If, for example, we wanted to have "Continued..." in our first page footer to tell readers that there’s more information on following pages, we can use fields to do that. There's a bit of a trick to this though; we have to 'nest' three fields. And this is how we do it, using { IF }, { PAGE }, and { NUMPAGES }.
  1. First, open the footer (in Word 2007/2010, double-click to open; in 2003, View menu | Header and Footer and swap to footer)
  2. Enter the appropriate nested field, as follows:
    1. Position the insertion point in the footer where you want the text to appear
    2. Key Ctrl & F9
    3. Type "if" (case doesn’t matter)
    4. Key Ctrl & F9
    5. Type "page"
    6. Use the right arrow key to move to the right of the next }
    7. Enter "<" (less than), eg {if{ page }< }
    8. Key Ctrl & F9
    9. Enter "numpages"
    10. Use the right arrow key to move to the right of the next }
    11. Enter the text you want to display, enclosed in double quotation marks, eg {if{ page }< { numpages }”Continued…”}
    12. Select the entire nested field and key Ctrl & F9.
If the current page isn’t the last page, the text will accordingly appear in the footer. When your current page is actually the last page, the text doesn’t appear. Surprisingly easy, isn't it.

TLAs for SMEs

Here are this newsletter's TLAs (Three Letter Acronyms) for you:
  • RAK, Random Acts of Kindness. Where a selfless act is performed by a kind person to help or cheer up a stranger, for no reason other than to make the stranger happier.
  • BRIC, Brazil, Russia, India and China. A grouping acronym for economics referring to countries at a similar stage of development, ie Brazil, Russia, India and China, which are predicted to have a significant global impact in the near future.

Please feel free to email me with any TLAs that you want to get the bottom (meaning!) of.

Tips, Short+Hot Keys
In this newsletter, we look at all you can do with the Escape key:
  • Access, Excel, Frontpage, Outlook, PowerPoint, Publisher, Windows, Word "Cancel an entry, operation or selection" Esc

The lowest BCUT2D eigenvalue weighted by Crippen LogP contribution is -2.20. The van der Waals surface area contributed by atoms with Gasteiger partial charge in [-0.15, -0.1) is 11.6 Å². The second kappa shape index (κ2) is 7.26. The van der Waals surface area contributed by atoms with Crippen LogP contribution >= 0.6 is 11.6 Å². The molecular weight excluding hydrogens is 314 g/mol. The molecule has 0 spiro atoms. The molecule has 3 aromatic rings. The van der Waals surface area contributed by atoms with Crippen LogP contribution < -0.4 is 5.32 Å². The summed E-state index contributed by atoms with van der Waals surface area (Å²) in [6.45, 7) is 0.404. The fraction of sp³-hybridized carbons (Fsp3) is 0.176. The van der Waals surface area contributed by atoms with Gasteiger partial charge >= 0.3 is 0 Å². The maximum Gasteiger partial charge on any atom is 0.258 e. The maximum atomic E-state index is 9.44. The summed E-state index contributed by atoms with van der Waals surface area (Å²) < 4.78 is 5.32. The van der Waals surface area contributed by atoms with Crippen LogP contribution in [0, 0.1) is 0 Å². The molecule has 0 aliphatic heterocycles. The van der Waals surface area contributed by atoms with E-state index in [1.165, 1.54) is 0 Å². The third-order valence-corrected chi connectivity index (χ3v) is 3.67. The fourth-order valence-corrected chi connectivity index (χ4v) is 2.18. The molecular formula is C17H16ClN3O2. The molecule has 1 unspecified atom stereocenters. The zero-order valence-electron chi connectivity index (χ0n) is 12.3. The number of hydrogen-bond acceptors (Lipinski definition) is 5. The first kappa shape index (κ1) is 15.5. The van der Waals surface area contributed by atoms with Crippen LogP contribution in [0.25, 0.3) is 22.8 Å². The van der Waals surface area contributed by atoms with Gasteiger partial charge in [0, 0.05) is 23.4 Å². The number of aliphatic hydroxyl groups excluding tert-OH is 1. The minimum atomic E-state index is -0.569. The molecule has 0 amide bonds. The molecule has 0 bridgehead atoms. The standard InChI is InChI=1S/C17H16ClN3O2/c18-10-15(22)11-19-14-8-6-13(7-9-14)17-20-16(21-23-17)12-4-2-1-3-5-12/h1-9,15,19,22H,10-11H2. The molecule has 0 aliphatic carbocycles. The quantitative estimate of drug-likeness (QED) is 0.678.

• IE "Stop downloading a page " Esc
  • Windows Media Player "Hide the menu" Esc
  • Access, Excel, Frontpage, Outlook, PowerPoint, Publisher, Windows, Word "Display Windows Start menu" Ctrl & Esc
  • Outlook, Windows "Move to the next open window" Alt & Shift & Esc
  • PowerPoint "To select an object, Esc if embedded within text, Tab key to cycle forward (or Shift & Tab to cycle backward) through the objects until sizing handles appear." Esc & Tab
  • Publisher, Windows "Switch to the window of another open program" Alt & Esc
  • Windows "Display Run dialog box after displaying Start menu" Ctrl & Esc And Then R

Hot Linx
For the workplace just now considering reducing the management process, check out
If you are using an iPad, and want to use it to show a PowerPoint presentation, you can get LogicInMind's Slideshow Remote™ for PowerPoint for $4.99 in the App Store. Go to
Again, if you are using an iPad, and want to edit pdfs, you can get Goodreader for $4.99 in the App Store. It also allows you to annotate your pdfs (and txt) files and it will sync with Dropbox or remote servers. Go to

                                Catch you again soon!! E-mail your suggestions to me here